There is no freedom, only accidents
International law, the guarantee of human rights, the right to free speech, the right to blow the whistle on criminality and the right to freely publish all exist in theory, but they do not exist in practice. When the exercising of basic freedoms occurs without a negative consequence, this is typically the result of one of the following:
1. Incompetence on the part of authorities whose de facto duty it is to curtail and quash freedom in order to sustain a monopoly on violence.
2. The phenomenon of authorities allowing for an arbitrary exercising of freedom among anti-authority individuals in order to give people a false sense of security as to their own rights.
The reason for this is because from the perspective of authority, it is easier to allow someone pugnaciously attached to their freedom to ‘expose themselves’ rather than to spend the time and money to have such people exposed by the powers that be.
3. A cost-benefit analysis taken by the state in order to determine whose freedom is worth spending time, money and effort in order to stifle and whose freedom is simply not worthy expending effort in order to quash.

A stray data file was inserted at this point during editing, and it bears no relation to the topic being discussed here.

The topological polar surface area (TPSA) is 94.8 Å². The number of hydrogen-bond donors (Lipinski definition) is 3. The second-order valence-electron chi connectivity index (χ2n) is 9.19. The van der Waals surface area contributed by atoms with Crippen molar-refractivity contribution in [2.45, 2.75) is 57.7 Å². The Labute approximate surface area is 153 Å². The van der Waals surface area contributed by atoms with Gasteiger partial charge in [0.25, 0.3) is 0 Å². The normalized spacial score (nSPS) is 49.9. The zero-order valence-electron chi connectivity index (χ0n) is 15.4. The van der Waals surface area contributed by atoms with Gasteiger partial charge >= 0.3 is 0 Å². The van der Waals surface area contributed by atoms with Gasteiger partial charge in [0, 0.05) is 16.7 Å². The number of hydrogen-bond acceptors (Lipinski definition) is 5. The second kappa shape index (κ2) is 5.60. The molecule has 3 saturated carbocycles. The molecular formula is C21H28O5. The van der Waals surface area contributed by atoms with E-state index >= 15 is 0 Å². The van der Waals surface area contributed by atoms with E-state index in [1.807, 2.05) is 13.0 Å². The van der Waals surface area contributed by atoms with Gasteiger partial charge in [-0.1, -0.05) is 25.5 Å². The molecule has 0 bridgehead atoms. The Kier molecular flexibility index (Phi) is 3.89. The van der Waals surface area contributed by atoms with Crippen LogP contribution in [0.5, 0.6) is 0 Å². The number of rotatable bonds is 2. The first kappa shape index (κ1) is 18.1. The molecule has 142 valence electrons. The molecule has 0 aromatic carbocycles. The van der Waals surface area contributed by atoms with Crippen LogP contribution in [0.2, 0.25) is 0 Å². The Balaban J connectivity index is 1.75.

It is item three that tends to be most pervasive in states with a sophisticated intelligence/secret police apparatus.
Monopoly on violence minus ethics
Max Weber defined the power of statehood as the ability to exercise a monopoly on violence (Gewaltmonopol des Staates). In theory, this does not necessarily mean that the state will behave unethically but just that factions which would have otherwise used violence as a means of attaining a narrow goal will be forced to submit to a state which can either use its monopoly on violence to enforce peace and order or alternatively to consecrate an environment harmful to those who would stand to benefit from a more free and de-centralised social environment.
To be fair to Weber, he felt that ideally the monopoly on violence will be the state’s way to protect people from lawlessness and chaos. In reality however, the monopoly on violence cuts both ways.
Your freedom is nothing more than the state’s cost-benefit analysis
In practice, all states use the monopoly on violence to advance their material interests. This is the case even when the advancing of the state’s material interests are cloaked in ideological slogans. Therefore, the differences which exist between states are matters of how a sovereign entity chooses to execute the monopoly on violence. Some states pursue their interests in a way that is generally beneficial to the people and some do not. This is the only reason why some states are benign whilst others advance their interests through acts of extreme malignancy.
In general, these differences are best defined by an individual state’s cost-benefit analysis when it comes to curtailing the freedom of those who exercise their freedom to challenge authority.